Tracheostomy has been termed an aerosol-generating procedure in the COVID-19 pandemic. As a result, concerns have been raised regarding the safe performance of the tracheostomy procedure. During the first wave in 2020 there were some who advised deferral of the procedure as it was thought that healthcare workers (HCWs) would be exposed and therefore likely contract the viral infection.
It was thought that by deferring the procedure the patient would enter a phase where they would be less infectious and so posed less of a danger of transmitting the disease to those who were performing the procedure.
Some authors have pointed out that such a course is from the perspective of the healthcare deliverers. How did such decisions affect patients on whom such procedures were to be conducted? These were pertinent and relevant questions which needed to be answered.
Many papers have been published subsequently on this subject. Many questions have been answered. However, the long-term effects of these decisions will only be answered by careful follow-up of these survivors.
Early experience with SARS CoV-2 in China showed that HCWs involved in the tracheostomy were at greater risk (odds ratio 4.15) than those who were not. This led to guidelines of donning a fully enhanced personnel protection equipment (PPE). This included protective surgical gown, N95 mask, helmet/face shields, gloves, and boots.
At the beginning of the COVID-19 pandemic, many treating physicians were pessimistic about tracheostomy and whether it would make any difference to the course of the disease. Since they held such an opinion, they considered deferral as a means to protect the HCWs who would have been involved in the performance of the tracheostomy.
Early on in the pandemic in 2020, there was a rush to place patients on invasive mechanical ventilation (IMV).1 After some time it became apparent that most patients could be managed with noninvasive oxygenation (NIMV) and the numbers requiring IMV dropped significantly. This in turn caused the numbers requiring tracheostomy to also decline.
Some studies have clearly shown that early tracheostomy leads to better outcomes in terms of survivorship as well as being weaned off IMV.2
Timing of tracheostomy was significantly associated with the length of stay,3 40 days for early tracheostomy (tracheostomy done within 10 d of being intubated) versus 49 days for late/deferred tracheostomy. Competing risks models with death as the competing risk demonstrated that late tracheostomy was 16% less likely to get off the ventilator.
Early tracheostomy led to early discharge from hospital.4 Enhanced PPEs for the operating surgeons was associated with low rates of transmission.5 More importantly, early tracheostomy was associated with diminished risk of mortality.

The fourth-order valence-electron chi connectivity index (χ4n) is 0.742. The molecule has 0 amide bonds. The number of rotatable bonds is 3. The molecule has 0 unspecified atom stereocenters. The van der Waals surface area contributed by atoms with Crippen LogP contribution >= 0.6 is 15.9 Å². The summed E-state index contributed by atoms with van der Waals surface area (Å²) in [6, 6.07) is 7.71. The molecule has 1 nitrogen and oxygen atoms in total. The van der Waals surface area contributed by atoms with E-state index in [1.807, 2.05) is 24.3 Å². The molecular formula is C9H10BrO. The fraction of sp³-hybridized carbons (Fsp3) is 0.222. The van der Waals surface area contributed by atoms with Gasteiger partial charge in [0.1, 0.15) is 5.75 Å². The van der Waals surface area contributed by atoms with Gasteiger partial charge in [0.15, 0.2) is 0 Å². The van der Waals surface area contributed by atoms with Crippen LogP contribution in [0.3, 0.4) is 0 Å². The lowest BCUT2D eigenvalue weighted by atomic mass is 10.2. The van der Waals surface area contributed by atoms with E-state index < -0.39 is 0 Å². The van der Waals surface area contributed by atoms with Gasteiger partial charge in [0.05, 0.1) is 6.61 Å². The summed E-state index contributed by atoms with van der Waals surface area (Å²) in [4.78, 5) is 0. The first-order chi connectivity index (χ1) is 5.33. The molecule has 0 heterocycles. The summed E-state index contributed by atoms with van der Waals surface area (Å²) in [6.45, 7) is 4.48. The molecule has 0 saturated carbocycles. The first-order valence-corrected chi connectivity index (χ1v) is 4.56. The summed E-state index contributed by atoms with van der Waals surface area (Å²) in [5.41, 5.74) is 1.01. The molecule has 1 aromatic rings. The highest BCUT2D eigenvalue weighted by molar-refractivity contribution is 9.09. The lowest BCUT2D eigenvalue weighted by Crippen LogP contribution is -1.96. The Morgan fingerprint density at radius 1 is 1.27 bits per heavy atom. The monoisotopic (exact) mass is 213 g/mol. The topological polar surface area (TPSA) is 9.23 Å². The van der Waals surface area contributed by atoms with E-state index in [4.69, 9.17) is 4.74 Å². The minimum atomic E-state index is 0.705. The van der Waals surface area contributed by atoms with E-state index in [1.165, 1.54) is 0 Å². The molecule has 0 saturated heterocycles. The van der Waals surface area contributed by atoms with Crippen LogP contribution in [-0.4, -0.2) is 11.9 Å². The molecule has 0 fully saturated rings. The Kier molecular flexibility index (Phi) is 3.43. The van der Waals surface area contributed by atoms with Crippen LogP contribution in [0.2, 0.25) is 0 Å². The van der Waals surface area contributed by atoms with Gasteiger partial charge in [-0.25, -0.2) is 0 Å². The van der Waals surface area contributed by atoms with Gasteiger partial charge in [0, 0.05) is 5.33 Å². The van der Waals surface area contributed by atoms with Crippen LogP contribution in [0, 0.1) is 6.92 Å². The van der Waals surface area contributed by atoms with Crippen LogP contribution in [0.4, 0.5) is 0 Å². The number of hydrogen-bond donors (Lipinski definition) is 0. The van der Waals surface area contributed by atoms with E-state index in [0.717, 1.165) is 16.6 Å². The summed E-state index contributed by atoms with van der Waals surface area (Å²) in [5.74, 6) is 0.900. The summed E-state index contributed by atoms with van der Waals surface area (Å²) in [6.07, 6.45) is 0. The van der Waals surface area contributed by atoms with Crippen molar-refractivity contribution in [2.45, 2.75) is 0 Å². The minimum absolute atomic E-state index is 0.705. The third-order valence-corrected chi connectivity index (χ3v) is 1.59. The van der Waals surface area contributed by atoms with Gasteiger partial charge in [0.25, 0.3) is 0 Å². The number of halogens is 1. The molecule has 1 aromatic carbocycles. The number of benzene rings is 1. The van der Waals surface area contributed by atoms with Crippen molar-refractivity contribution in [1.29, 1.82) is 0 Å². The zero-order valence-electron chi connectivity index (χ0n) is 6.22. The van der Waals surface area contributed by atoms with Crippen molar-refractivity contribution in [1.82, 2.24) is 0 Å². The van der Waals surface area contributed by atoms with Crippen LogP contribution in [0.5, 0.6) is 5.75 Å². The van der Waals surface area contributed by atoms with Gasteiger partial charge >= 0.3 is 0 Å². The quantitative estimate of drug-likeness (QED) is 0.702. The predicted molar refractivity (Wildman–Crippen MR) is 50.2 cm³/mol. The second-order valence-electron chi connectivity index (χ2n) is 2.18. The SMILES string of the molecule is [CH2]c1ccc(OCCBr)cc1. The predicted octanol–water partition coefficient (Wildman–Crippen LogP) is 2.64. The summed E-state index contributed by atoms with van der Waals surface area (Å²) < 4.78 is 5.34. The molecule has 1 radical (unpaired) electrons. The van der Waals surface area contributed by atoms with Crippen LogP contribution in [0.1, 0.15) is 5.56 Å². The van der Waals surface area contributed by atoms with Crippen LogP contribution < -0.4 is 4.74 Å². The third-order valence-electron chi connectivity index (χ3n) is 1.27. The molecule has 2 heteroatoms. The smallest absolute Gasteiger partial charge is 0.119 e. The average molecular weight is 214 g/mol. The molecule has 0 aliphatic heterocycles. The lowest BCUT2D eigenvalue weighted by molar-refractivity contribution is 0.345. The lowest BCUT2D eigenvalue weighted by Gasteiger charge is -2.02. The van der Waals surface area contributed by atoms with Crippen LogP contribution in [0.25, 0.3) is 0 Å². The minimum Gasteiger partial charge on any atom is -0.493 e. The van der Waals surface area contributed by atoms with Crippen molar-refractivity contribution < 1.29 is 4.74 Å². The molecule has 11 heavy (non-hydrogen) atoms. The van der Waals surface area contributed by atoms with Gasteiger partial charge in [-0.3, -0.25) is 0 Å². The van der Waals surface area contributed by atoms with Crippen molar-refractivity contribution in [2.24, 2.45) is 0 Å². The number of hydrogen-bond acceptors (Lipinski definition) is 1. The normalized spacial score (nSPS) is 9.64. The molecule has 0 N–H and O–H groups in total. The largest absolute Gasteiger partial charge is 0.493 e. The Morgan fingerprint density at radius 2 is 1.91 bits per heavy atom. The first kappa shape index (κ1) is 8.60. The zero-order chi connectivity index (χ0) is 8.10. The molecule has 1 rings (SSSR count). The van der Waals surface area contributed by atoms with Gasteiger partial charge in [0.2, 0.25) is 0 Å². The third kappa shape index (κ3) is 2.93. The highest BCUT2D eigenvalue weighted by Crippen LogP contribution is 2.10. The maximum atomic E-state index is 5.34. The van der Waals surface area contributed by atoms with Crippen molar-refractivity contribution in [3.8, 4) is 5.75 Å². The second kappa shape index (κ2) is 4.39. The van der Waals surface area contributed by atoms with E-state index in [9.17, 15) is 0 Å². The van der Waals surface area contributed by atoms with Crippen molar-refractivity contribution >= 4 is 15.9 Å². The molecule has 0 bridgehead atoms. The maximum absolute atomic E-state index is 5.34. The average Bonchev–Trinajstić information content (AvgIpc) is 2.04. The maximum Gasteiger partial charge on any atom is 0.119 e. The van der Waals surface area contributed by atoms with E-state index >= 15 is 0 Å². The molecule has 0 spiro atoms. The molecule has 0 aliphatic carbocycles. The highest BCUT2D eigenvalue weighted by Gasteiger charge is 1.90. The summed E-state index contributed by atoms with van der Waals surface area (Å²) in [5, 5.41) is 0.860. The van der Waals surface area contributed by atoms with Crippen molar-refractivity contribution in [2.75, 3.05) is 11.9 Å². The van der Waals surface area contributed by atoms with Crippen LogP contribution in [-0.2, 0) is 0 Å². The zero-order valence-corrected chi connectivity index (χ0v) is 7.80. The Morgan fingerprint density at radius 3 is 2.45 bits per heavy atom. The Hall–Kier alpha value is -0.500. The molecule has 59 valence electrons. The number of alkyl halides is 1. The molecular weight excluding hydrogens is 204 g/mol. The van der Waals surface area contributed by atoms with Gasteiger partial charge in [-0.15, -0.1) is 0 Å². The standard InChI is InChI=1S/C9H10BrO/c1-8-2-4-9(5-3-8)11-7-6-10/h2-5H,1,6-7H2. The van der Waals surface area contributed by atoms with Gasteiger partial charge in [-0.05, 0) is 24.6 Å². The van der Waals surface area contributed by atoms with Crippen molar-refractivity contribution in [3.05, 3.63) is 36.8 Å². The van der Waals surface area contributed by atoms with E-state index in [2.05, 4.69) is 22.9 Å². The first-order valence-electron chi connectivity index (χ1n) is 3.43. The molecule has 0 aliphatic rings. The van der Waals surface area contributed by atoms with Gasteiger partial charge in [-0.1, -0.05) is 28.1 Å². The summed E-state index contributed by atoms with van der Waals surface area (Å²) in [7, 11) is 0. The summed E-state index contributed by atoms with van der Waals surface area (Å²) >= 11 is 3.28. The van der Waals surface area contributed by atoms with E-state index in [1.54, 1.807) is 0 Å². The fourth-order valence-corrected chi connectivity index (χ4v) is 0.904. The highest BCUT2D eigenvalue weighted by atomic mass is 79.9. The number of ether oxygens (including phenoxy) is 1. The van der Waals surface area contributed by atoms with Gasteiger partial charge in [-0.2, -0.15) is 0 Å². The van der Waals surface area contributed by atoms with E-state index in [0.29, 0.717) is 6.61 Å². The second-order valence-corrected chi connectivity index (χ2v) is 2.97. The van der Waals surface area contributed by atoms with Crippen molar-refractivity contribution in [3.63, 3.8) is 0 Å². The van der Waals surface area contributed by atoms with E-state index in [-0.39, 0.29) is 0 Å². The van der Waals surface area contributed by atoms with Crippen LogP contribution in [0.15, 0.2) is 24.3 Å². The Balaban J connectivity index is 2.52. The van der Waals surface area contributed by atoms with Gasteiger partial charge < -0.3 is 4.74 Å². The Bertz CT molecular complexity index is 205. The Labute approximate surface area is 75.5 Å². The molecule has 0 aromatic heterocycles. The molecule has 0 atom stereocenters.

Many papers4,6,7 concede that there was no way of accurately determining the degree of infectivity and the viral load. It was thought that since the viral loads were thought to reduce substantially by day 8 the viral particles would also be less. So performance of tracheostomy by day 10 was thought not to pose as serious a possibility of disease transmission as previously thought.8,9
Recent data clearly demonstrates12 that even after upper respiratory tract samples become negative, lower respiratory tract samples can remain positive for up to 39 days. The correlation between positive results by quantitative PCR viral testing and infectivity is currently being investigated.13
Data also demonstrates that patients with the severe form of the disease present with a much higher viral load that decreases slowly.14
These studies focused on the following factors18: (1) safety for surgeons, (2) appropriate timing of tracheostomy, (3) whether outcomes were pulmonary or influenced by tracheostomy.
Precautions to reduce time of exposure to infected elements. Speed of performing tracheostomy is important especially once the trachea is about to be opened. At that time the ventilator should be placed on standby. Once the trachea is opened the tracheostomy tube should be inserted correctly and swiftly.
To avoid complications, delays, and confusion, a well-established tracheostomy team should be in place. Everyone in the team is expected to know their role and exactly how the procedure is to be conducted safely and efficiently.
We have an established team of personnel familiar with open and percutaneous tracheostomies. At times we conducted hybrid procedures especially if the patient was obese. An incision was taken in the neck until the trachea was distinctly visible and palpable.
We record our technique which is simple, efficient, and safe and is replicable. These guidelines can help even inexperienced surgeons to conduct a safe tracheostomy procedure using the percutaneous technique.
Two-centimeter horizontal incision (Fig. 16.1).
Injection into the trachea: The syringe should have its plunger withdrawn and if bubbles are seen it indicates that the trachea has been entered correctly (Fig. 16.2). If not, then the endotracheal tube needs to be withdrawn further. Resistance can be felt when injecting into the trachea if the endotracheal tube has not been withdrawn enough. Withdrawing the ET will help the surgeon to correctly identify the trachea.
Insertion of the dilator is a very important step as it provides an opening large enough for the tracheostomy tube to be inserted. The tracheal dilator should be inserted into the trachea and then the jaws of the forceps opened sufficiently enough to allow the passage of the tracheostomy tube to allow it to enter smoothly. The trachea is dilated horizontally as well as vertically (Figs. 16.8and16.9).
The dilator is removed, and the tracheostomy is then threaded and inserted. Once inserted into the trachea, the cuff is inflated and secured (Fig. 16.10).